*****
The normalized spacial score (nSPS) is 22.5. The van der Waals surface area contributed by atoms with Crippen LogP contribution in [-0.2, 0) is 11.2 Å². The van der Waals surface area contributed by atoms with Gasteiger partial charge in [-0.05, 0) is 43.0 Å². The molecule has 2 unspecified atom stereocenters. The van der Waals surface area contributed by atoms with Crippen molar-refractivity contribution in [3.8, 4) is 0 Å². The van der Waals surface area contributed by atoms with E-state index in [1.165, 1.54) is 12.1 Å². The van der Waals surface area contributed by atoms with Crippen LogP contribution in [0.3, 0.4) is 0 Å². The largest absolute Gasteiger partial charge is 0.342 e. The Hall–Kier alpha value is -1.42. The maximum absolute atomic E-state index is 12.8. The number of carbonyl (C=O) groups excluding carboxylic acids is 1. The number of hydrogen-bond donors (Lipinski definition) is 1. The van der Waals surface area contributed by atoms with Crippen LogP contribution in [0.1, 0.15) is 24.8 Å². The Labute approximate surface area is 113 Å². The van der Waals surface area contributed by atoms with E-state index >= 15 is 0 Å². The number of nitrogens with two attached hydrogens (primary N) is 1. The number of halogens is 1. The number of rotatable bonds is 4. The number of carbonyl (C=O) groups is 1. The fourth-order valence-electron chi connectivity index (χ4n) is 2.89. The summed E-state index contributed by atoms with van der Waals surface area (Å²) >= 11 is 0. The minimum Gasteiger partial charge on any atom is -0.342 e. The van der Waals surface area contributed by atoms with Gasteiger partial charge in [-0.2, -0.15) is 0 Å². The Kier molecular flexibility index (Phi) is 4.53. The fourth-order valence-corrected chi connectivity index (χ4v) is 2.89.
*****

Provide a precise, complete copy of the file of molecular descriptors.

The normalized spacial score (nSPS) is 22.5. The van der Waals surface area contributed by atoms with Crippen LogP contribution in [-0.2, 0) is 11.2 Å². The van der Waals surface area contributed by atoms with Gasteiger partial charge in [-0.05, 0) is 43.0 Å². The molecule has 2 unspecified atom stereocenters. The van der Waals surface area contributed by atoms with Crippen molar-refractivity contribution in [3.8, 4) is 0 Å². The van der Waals surface area contributed by atoms with E-state index in [1.165, 1.54) is 12.1 Å². The van der Waals surface area contributed by atoms with Crippen LogP contribution in [0.3, 0.4) is 0 Å². The largest absolute Gasteiger partial charge is 0.342 e. The Hall–Kier alpha value is -1.42. The maximum absolute atomic E-state index is 12.8. The number of carbonyl (C=O) groups excluding carboxylic acids is 1. The number of hydrogen-bond donors (Lipinski definition) is 1. The van der Waals surface area contributed by atoms with Crippen LogP contribution in [0.1, 0.15) is 24.8 Å². The Labute approximate surface area is 113 Å². The van der Waals surface area contributed by atoms with E-state index >= 15 is 0 Å². The number of nitrogens with two attached hydrogens (primary N) is 1. The number of halogens is 1. The number of rotatable bonds is 4. The number of carbonyl (C=O) groups is 1. The fourth-order valence-electron chi connectivity index (χ4n) is 2.89. The summed E-state index contributed by atoms with van der Waals surface area (Å²) >= 11 is 0. The minimum Gasteiger partial charge on any atom is -0.342 e. The van der Waals surface area contributed by atoms with Gasteiger partial charge in [-0.2, -0.15) is 0 Å². The Kier molecular flexibility index (Phi) is 4.53. The fourth-order valence-corrected chi connectivity index (χ4v) is 2.89.